Who drives the marketing messaging in your company, really? The engineers? The marketing people? The CEO? The company mascot? The web master? Hopefully your answer to all of the above is "no" and many of you are answering, "our prospects, our market research methods, our online media results". So what's wrong with the technical writers deciding what to call a product?
I find over and over again that companies, especially small and medium size ones, drive their messages and venue approach to their prospects based on who they are and not on their targeted market. We are all better off asking "Are our prospects watching TV?" "Reading online content?" "Blogging?" "Where are they found?" "What language do they speak these days?" "Do you use that language?" "Are we in their venue?" Or are they trying to find usand once they do they don't understand the language we are using to reach them?
No one has extra market research dollars sitting around these days, so here are some simple steps to take to get to the prospects you are after in their language and in their venue.
1. Online media results. Paid search, web site clicks, banner clicks etc. Which clicks turn to sale? What was the verbiage of the ad that got the click? Or the image? Paid search ad testing is a gold mind for new messages that work in other media t ypes.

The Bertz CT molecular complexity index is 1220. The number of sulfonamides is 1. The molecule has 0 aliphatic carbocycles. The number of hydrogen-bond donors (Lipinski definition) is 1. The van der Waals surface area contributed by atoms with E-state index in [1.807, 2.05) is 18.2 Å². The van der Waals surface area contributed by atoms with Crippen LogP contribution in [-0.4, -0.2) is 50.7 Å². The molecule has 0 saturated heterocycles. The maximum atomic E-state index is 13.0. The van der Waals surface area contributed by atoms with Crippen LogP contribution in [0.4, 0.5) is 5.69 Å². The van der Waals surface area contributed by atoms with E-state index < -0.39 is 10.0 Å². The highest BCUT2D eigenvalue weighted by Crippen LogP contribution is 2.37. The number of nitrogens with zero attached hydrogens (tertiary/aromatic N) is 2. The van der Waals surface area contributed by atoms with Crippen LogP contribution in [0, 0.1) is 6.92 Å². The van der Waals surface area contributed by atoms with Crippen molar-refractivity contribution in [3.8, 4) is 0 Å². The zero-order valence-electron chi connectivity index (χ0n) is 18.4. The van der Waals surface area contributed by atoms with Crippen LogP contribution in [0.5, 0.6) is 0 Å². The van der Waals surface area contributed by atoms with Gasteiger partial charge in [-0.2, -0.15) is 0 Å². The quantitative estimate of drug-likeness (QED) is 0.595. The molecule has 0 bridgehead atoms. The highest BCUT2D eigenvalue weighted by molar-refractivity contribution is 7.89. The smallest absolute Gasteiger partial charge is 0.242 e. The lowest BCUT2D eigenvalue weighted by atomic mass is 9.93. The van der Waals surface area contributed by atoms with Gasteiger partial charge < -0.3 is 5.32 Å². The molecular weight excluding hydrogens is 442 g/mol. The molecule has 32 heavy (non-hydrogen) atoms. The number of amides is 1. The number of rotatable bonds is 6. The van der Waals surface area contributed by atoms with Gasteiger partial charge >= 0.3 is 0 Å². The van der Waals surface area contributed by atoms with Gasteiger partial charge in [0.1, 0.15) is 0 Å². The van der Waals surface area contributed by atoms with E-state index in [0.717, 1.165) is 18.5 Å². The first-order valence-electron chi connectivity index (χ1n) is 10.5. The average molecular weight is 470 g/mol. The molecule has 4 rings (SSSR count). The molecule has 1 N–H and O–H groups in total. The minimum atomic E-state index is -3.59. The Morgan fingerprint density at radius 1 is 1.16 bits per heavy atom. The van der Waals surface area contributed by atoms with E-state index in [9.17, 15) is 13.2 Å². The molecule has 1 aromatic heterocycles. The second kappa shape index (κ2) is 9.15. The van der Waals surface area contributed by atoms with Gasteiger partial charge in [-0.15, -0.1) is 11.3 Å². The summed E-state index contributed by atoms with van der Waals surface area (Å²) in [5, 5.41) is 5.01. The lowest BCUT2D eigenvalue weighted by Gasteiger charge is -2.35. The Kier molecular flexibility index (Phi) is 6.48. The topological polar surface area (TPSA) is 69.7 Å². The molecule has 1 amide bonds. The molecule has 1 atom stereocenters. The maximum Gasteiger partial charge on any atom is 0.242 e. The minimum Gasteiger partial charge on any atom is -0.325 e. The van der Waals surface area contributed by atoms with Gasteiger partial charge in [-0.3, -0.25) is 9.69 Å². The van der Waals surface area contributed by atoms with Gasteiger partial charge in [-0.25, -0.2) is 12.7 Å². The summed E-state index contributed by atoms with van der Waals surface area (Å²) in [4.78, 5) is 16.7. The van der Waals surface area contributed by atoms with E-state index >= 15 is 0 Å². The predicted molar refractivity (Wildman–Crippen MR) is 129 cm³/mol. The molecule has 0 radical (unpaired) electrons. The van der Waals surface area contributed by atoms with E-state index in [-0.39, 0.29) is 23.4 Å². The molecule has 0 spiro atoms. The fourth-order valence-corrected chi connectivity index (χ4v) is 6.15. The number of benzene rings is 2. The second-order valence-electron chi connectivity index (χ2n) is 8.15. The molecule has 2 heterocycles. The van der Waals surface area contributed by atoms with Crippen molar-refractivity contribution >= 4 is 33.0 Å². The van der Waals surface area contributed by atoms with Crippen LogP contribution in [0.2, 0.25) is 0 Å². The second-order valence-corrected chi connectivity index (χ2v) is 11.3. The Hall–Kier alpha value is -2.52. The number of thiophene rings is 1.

2. Talk to your prospects. Have you called back the people who called you last week and didn't buy? Find out why they didn't or who they bought from? Did your process turn them off? Was your web site too confusing? These are all valuable questions to have answered.
3. Surveys Survey Monkey is inexpensive and easy to use. Use it to create simple surveys that survey your prospects and clients on their opinion of your brand and work. Be ready for he honesty the written word brings and put what they say to work for you.
4. Use social media to casually survey your prospects. Twitter, Facebook and other social media sites can provide a wealth of detailed insight into your customers wants and desires, irritations and even feature requests for your product!
Do you have a Twitter account yet? Think it is a waste of microchatting? Thank again. Search on Twittersearch for your brand name and industry terms. What are people saying on those topics? Once you have a Twitter account, search people to find your typical prospects. Follow a few of them for a week. What are they talking about?
Are your prospects runners? chocolate lovers? vacation takers? Fan a few of those types of pages on Facebook and observe and participate in the discussions. Where are their passions and motivations? Are they spending according to those online and in retail outlets? Yes.
There are many other means of surveying your prospects interests – these are a few low cost methods to get you thinking their direction, and have a little fun with social media outlets while you are at it. Have fun!